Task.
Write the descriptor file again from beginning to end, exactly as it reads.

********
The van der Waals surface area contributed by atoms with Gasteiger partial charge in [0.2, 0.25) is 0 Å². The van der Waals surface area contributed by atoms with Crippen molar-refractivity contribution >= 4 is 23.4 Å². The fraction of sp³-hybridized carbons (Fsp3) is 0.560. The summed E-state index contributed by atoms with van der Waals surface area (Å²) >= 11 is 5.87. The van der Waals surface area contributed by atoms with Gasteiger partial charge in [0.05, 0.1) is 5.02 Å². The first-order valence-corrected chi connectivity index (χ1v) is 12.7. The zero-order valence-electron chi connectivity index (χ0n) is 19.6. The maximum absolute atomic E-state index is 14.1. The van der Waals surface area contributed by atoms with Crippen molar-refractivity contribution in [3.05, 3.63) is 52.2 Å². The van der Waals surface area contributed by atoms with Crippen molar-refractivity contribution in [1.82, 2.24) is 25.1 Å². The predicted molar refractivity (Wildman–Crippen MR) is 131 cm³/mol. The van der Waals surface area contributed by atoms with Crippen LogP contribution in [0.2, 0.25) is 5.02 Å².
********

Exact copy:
The van der Waals surface area contributed by atoms with Gasteiger partial charge in [0.2, 0.25) is 0 Å². The van der Waals surface area contributed by atoms with Crippen molar-refractivity contribution >= 4 is 23.4 Å². The fraction of sp³-hybridized carbons (Fsp3) is 0.560. The summed E-state index contributed by atoms with van der Waals surface area (Å²) >= 11 is 5.87. The van der Waals surface area contributed by atoms with Gasteiger partial charge in [0.05, 0.1) is 5.02 Å². The first-order valence-corrected chi connectivity index (χ1v) is 12.7. The zero-order valence-electron chi connectivity index (χ0n) is 19.6. The maximum absolute atomic E-state index is 14.1. The van der Waals surface area contributed by atoms with Crippen molar-refractivity contribution in [3.05, 3.63) is 52.2 Å². The van der Waals surface area contributed by atoms with Crippen molar-refractivity contribution in [1.82, 2.24) is 25.1 Å². The predicted molar refractivity (Wildman–Crippen MR) is 131 cm³/mol. The van der Waals surface area contributed by atoms with Crippen LogP contribution in [0.2, 0.25) is 5.02 Å².